Pos. 2. That the Bishop of Worcester is the Sole and Imme­diate Pastor of all the Congregations in his Diocess. Neg. For it is utterly against Scripture Rule, to extend the Name of Pa­stour, beyond the Flock which one actually feeds.

Pos. 3. That it is unlawful for any, though Ordained, to preach in the Bishop of Worcesters Diocess, without his License. Neg. For Ordination is a sufficient License, which runs as the A­postles Commission did, Go preach the Gospel; without being confined to Place, or needing a new License.

Pos. 4. That it is Lawful in the Worship of God, to enjoyn a small thing under a great Penalty. Neg. For we have no War­rant for such an Imposition in the Word of God, which ought to be the sole Rule of all Religious Worship.

Pos. 5. That the Church hath Power to exact Confession and Recantation, for those Crimes which the State hath pardoned. Neg. For, as to Coercive Power and Jurisdiction, there is no difference at all between the Church and State.

Pos. 6. That the Presbyterians (I suppose, he means, not Imposers of their own Formes, but barely Dissenters from those Imposed by others) are all seditious. Neg. For it is against their publick Confession of Faith; which, as the 39 Articles, and Church-Canons are of the Episcopal, so that ought to be the Test of the Presbyterian Perswasion.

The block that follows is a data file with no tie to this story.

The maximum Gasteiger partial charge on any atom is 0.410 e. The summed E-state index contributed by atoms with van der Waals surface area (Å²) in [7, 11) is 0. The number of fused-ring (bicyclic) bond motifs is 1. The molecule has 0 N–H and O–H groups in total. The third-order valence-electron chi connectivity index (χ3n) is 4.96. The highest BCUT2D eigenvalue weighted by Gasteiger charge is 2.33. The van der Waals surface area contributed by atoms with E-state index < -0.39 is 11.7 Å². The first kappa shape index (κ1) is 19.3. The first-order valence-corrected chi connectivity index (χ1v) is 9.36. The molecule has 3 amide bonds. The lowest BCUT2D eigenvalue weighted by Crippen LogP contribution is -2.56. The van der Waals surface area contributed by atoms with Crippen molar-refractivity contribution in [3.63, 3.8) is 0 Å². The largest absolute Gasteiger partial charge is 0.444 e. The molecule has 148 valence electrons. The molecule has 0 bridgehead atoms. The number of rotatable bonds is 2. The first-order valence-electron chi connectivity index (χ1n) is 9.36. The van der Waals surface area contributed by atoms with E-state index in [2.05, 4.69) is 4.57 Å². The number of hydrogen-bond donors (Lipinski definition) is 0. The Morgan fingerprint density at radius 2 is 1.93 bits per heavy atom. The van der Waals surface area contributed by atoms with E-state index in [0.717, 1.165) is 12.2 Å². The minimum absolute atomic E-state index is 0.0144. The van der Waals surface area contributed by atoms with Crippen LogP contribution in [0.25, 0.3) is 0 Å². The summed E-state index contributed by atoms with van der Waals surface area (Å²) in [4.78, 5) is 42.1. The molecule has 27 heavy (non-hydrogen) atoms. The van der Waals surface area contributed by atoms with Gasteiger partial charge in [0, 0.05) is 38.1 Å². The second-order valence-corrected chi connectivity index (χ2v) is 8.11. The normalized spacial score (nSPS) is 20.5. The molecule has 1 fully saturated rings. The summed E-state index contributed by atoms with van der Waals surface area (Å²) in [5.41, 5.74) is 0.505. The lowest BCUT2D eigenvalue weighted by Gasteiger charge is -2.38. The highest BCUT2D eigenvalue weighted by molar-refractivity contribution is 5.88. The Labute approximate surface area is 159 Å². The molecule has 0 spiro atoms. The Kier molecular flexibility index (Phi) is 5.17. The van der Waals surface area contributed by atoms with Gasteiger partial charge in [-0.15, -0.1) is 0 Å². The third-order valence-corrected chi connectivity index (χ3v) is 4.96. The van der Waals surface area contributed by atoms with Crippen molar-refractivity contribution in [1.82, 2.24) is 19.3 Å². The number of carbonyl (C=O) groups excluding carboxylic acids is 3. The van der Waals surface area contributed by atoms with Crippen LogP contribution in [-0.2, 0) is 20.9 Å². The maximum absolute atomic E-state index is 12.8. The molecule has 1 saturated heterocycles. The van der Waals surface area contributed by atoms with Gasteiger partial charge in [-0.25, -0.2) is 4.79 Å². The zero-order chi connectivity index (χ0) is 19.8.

Thus, Sir, You see I am willing to reduce this Controver­sie unto a Rational and Calm way of Debate, and if the Bi­shop, or any sober Person for him, will undertake to maintain, either all, or any of the forementioned Positions, I will ei­ther make good my Negative, or declare my Conversion.

And because, Sir, it is possible you may be asked, Who it is that thus boldly makes a Challenge unto one of our Learned Prelates? Your personal Knowledge of me can abundantly sa­tisfie them, that he is very much for Bishops, more for the King, most of all for the Purity and Peace of Religion; and were he not for all these, in their Due and Just Subordination, he thinks you would not own him for,

Your most humble Servant, D. E.


I Have just now received an Elaborate Piece, written by one that stiles himself J. C. M. D. a man very well read in the Modern Fathers, and of so Elegant and Facete a Style, that I am sorry all the places in Gotham-Colledge are taken up, for this man would be an ex­cellent President of it: I hope the Bishop will be so Charitable as to provide a Sine-Cura for him, for his Employment in Physick will never be able to maintain him in Books and clean Linnen else; I wish nei­ther he may ever want such able Champions, nor they befitting Pensi­ons.